When it comes to getting a divorce, having to deal with living apart is just the beginning. As if being a single parent wasn't difficult enough, just the thought of having to be the bearer of bad news and tell the kids that their dad is going to be living somewhere else makes our heart feel heavy. Even though no one ever said parenting (or divorce, for that matter) would be easy, we wish that there was some kind of manual that told us how to react and what to say.
As parents, there is nothing we want more than for our kids to be happy, healthy and safe. Just spending five minutes in the presence of their smiles and watching their eyes lighting up at the little things makes us want to do everything in our power to protect that innocence. So what's the best way to keep their stomachs full and their hearts smiling forever?
It goes without saying that we've all gone through moments where we felt like we couldn't stand to be around our significant others without wanting to pick a fight. Even in the healthiest relationships, there will be some disagreements — That's just human nature. But when it comes to fighting in front of your kids, that's a different ballpark.
When your kids seems to be negative all of the time, it can be hard trying to figure out how to get them to see the bright side of things. Overcoming pessimism isn't easy, even when you're an adult, but it is possible.
As parents, it makes sense that we have that natural, mama-bear instinct to protect our kids from the so-called dangers of the outside world. From simple things like falling off of a bike for the first time to coming home from school with a bruised ego, it's hard to ignore the internal switch that flips on at any sign of our kids' distress. But even though it's normal to want to be the hero in our kids' eyes, it might be time for us to realize that we just can't solve every problem. In fact, spending so much time trying to come up with solutions for everything could be pushing our kids away.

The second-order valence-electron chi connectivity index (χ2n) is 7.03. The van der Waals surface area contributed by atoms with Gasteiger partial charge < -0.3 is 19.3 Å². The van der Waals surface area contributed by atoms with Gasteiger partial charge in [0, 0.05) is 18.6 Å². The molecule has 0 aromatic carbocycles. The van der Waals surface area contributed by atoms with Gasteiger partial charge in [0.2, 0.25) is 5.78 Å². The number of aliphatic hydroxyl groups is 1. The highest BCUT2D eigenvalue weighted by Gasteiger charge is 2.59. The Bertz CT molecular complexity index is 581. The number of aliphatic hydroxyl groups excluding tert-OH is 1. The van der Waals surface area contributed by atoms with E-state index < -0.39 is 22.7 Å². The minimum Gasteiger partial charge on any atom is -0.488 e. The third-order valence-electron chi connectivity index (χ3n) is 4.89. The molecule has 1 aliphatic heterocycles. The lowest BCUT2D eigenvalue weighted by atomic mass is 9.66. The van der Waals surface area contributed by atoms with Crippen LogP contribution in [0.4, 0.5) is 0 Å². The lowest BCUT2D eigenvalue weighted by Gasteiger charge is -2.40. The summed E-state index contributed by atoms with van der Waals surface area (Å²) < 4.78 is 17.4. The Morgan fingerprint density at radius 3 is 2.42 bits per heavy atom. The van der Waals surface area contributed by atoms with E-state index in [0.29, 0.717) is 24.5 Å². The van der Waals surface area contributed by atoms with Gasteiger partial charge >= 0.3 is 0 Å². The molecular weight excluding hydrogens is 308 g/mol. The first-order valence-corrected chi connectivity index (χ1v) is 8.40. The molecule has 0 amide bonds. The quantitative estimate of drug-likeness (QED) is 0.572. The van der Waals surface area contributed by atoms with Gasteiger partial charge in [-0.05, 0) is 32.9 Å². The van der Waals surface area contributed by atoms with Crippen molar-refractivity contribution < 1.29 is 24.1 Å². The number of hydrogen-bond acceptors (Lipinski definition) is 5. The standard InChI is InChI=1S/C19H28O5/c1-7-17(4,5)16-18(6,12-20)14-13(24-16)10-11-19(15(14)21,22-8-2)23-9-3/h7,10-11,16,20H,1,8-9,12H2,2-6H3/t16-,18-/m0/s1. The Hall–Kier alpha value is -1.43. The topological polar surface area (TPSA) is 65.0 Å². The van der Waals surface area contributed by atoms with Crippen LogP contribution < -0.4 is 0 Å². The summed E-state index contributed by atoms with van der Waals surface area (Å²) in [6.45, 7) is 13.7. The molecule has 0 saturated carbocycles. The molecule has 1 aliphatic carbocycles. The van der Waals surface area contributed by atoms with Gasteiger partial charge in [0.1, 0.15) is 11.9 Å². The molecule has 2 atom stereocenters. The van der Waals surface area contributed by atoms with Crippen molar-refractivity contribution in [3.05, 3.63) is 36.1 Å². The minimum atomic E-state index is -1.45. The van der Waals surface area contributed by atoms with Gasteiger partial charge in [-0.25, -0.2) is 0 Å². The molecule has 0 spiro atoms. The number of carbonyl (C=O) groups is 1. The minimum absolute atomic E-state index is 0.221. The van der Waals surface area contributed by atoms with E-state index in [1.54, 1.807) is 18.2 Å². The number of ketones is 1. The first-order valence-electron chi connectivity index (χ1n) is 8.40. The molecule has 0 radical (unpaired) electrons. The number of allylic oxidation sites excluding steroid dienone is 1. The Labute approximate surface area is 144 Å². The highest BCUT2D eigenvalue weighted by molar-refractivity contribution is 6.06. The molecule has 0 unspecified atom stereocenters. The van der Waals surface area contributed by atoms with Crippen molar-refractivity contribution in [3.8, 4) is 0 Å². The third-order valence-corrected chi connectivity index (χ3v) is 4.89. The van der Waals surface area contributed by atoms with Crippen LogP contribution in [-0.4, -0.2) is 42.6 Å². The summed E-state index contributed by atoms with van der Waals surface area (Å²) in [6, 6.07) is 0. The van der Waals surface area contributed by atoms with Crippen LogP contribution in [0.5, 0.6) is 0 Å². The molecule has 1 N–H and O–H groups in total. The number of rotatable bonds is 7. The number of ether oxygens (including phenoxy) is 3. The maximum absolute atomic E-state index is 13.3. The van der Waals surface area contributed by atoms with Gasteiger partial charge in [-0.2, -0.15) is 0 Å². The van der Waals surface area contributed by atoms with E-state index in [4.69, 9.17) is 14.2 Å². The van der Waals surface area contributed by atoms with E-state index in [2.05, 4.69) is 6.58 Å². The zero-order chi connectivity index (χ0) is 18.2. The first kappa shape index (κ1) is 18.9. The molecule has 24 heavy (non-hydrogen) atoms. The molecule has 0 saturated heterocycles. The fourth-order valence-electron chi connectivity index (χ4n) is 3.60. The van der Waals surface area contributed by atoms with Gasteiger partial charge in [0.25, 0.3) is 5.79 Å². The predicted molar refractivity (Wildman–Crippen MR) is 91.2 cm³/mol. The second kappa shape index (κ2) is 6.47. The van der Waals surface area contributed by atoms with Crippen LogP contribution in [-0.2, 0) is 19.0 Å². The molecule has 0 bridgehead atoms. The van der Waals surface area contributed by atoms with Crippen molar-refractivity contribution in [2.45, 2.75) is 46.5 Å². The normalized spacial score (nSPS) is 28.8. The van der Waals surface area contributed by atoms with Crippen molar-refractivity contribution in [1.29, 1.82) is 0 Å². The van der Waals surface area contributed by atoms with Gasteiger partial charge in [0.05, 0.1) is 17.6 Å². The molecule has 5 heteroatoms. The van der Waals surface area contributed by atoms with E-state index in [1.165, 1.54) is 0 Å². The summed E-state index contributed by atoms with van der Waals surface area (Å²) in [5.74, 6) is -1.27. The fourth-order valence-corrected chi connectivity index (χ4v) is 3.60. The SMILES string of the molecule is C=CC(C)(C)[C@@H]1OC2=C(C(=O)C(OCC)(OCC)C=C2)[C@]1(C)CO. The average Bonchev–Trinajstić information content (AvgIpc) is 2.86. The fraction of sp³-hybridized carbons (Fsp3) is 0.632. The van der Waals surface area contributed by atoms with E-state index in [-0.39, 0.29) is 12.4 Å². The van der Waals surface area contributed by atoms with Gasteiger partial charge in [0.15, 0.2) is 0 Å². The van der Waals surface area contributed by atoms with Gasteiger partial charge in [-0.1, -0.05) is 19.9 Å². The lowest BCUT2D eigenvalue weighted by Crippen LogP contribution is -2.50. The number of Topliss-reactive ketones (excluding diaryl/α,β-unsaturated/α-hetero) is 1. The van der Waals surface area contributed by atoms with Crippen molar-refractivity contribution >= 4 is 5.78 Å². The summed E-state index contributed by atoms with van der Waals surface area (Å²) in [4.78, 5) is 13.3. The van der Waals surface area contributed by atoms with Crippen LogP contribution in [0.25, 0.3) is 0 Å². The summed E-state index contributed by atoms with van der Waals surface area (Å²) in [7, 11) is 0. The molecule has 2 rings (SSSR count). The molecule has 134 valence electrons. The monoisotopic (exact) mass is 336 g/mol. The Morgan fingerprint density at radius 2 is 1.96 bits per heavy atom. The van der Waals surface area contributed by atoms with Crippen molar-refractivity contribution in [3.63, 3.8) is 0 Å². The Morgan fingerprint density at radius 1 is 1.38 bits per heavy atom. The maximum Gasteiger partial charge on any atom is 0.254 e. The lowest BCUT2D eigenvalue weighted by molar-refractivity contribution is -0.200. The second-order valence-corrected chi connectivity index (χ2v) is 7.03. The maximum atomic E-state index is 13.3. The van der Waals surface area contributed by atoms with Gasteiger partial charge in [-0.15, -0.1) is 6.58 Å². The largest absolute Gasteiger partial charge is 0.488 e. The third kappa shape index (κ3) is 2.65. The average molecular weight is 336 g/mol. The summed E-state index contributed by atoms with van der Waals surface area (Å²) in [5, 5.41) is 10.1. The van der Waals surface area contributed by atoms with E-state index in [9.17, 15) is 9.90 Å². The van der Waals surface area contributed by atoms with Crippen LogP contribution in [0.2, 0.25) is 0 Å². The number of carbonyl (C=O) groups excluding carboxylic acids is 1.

Let's be honest. When it comes to listening and following the rules, it's pretty much ingrained in your children's genes to make things harder for you. It's not their job to readily agree that you know what is best for them — they just have to do it. When you can't seem to breakthrough to them, is it OK to resort to trickery?
Doting parents can admit that their kids sometimes do things that really bugs them. But what is the difference between doing something wrong or dangerous and doing something that is just plain embarrassing?
After a marriage ends, a parent's top concern is understandably the kids. When you finally decide to make the first step towards divorce, what's next for you and your kids?
Parenting expert Tammy Nelson is joined by experts Rhona Berens, Miriam Kove, Barbara Becker Holstein and Tara Kennedy Klein to provide tips that will help parents better understand their kids, as well as help them better communicate their parental wants and needs.
When you make the decision to have a family, being worried about how to get pregnant (and freaking out when there seems to be issues standing in the way) is natural. In fact, we've all been in the same boat. While it is understandable that you can't stop thinking about the day that you will finally become a parent to a beautiful, precious child that you just know you'll spend your life protecting, the stress can start talking a toll.
Are family and work getting in the way of your physical needs? Are you afraid you might do something you will seriously regret later? In this instructional sex video, YourTango expert and therapist, Carin Goldstein compares relationships to a garden...you need to water it it see it grow! And the perfect fertilizer to help any couple through a dry spell is communication.